The centenary of the end of World War 1 in 1918 was marked by a service of remembrance and thanksgiving at St Saviour’s Cathedral, Goulburn, on Saturday 13th October. 920 men from 41 parishes around the diocese died during that war. Their names were read out during the service as candles representing each parish were placed on the Cathedral’s high altar.
The 920 names are carved in stone on the walls of the Chapel of St Michael and St George, known as the Soldiers’ Chapel. Hearing the names read out by parish was a moving reminder of the terrible impact World War 1 had on every community. For example, the tiny parishes of Kameruka and Thuddungra, which no longer exist as separate parishes, each lost 17 men and Tumbarumba lost 30 men. Every family in those small communities would have been affected.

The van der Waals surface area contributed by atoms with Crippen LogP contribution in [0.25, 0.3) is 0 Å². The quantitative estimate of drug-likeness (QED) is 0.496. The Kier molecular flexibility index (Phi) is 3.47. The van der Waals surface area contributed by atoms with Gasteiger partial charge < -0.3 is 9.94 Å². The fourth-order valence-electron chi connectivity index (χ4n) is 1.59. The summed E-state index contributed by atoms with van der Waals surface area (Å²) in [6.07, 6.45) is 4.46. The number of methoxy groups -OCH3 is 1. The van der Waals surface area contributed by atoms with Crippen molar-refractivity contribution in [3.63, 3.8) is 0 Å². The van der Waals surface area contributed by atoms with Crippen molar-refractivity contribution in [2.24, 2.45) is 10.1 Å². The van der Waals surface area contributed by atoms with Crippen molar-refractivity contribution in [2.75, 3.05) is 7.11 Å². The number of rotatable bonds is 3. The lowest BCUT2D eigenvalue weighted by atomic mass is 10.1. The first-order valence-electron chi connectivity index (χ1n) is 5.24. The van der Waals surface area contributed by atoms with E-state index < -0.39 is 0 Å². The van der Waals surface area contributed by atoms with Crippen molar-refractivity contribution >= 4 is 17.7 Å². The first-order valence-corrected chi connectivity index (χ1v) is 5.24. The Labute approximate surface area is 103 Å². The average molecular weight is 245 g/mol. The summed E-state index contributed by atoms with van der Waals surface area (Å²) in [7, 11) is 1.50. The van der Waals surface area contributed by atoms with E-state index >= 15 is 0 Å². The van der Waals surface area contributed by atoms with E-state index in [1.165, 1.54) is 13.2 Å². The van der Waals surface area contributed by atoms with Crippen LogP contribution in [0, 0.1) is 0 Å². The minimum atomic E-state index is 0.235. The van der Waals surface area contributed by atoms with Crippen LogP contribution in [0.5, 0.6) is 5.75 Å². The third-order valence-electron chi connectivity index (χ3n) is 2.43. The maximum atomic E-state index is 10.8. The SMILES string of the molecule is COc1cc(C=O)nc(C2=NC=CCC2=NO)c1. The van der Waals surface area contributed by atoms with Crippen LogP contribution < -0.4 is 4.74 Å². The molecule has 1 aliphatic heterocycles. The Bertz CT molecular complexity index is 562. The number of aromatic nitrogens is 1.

The service was jointly organised by the Friends of the Cathedral and the Anglican Historical Society.
Following the service, Anglican Historical Society members visited All Saints’ church in Marulan before travelling to nearby Brayton. The church at Brayton was destroyed in a bushfire in 1965 but the cemetery is still there and is still in use. Dorothy Pryce, who spent some of her childhood years in Brayton, spoke of times past when Brayton boasted not only a church but also a post office, hall and school.
That evening the Mulwaree Country Women’s Association catered for a dinner at Christ Church, West Goulburn, at which The Reverend Haydon Swinbourne, a former Army chaplain, gave an entertaining but passionate talk about the role of defence force chaplains.
The following day, Sunday 14th October, the Anglican Historical Society visited the Remembrance Museum at Mulwaree High School in Goulburn. The museum contains a large number of items brought back to Australia from Europe and the Middle East after World War 1, as well as historical displays, which are changed periodically to reflect the different aspects of the war. The museum forms part of the educational program at the school and is open to the public on Sunday afternoons.
by Charles Body